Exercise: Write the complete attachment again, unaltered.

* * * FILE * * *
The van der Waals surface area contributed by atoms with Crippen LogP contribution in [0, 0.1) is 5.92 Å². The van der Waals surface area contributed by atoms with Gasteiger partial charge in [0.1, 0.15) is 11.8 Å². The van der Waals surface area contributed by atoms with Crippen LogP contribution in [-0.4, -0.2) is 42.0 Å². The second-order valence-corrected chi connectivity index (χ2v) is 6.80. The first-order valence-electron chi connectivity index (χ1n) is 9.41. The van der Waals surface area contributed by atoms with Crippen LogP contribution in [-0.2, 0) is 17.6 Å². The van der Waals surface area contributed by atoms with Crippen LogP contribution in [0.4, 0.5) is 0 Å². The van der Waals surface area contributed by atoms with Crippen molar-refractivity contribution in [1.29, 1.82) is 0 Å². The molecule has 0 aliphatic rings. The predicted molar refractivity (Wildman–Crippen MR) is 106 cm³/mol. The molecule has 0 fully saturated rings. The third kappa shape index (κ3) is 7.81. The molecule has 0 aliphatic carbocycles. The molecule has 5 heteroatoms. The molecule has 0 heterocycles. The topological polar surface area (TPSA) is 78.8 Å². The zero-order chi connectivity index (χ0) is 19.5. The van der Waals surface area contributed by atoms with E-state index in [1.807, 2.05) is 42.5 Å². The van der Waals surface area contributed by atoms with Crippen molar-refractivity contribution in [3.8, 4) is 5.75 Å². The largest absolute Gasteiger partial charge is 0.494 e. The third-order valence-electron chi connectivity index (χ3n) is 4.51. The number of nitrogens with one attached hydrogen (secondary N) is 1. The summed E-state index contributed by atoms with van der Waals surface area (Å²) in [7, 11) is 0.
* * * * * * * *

The van der Waals surface area contributed by atoms with Crippen LogP contribution in [0, 0.1) is 5.92 Å². The van der Waals surface area contributed by atoms with Gasteiger partial charge in [0.1, 0.15) is 11.8 Å². The van der Waals surface area contributed by atoms with Crippen LogP contribution in [-0.4, -0.2) is 42.0 Å². The second-order valence-corrected chi connectivity index (χ2v) is 6.80. The first-order valence-electron chi connectivity index (χ1n) is 9.41. The van der Waals surface area contributed by atoms with Crippen LogP contribution in [-0.2, 0) is 17.6 Å². The van der Waals surface area contributed by atoms with Crippen LogP contribution in [0.4, 0.5) is 0 Å². The van der Waals surface area contributed by atoms with Crippen molar-refractivity contribution in [1.29, 1.82) is 0 Å². The molecule has 0 aliphatic rings. The predicted molar refractivity (Wildman–Crippen MR) is 106 cm³/mol. The molecule has 0 fully saturated rings. The third kappa shape index (κ3) is 7.81. The molecule has 0 aliphatic carbocycles. The molecule has 5 heteroatoms. The molecule has 0 heterocycles. The topological polar surface area (TPSA) is 78.8 Å². The zero-order chi connectivity index (χ0) is 19.5. The van der Waals surface area contributed by atoms with E-state index in [1.807, 2.05) is 42.5 Å². The van der Waals surface area contributed by atoms with Crippen molar-refractivity contribution in [3.8, 4) is 5.75 Å². The largest absolute Gasteiger partial charge is 0.494 e. The third-order valence-electron chi connectivity index (χ3n) is 4.51. The number of nitrogens with one attached hydrogen (secondary N) is 1. The summed E-state index contributed by atoms with van der Waals surface area (Å²) in [7, 11) is 0.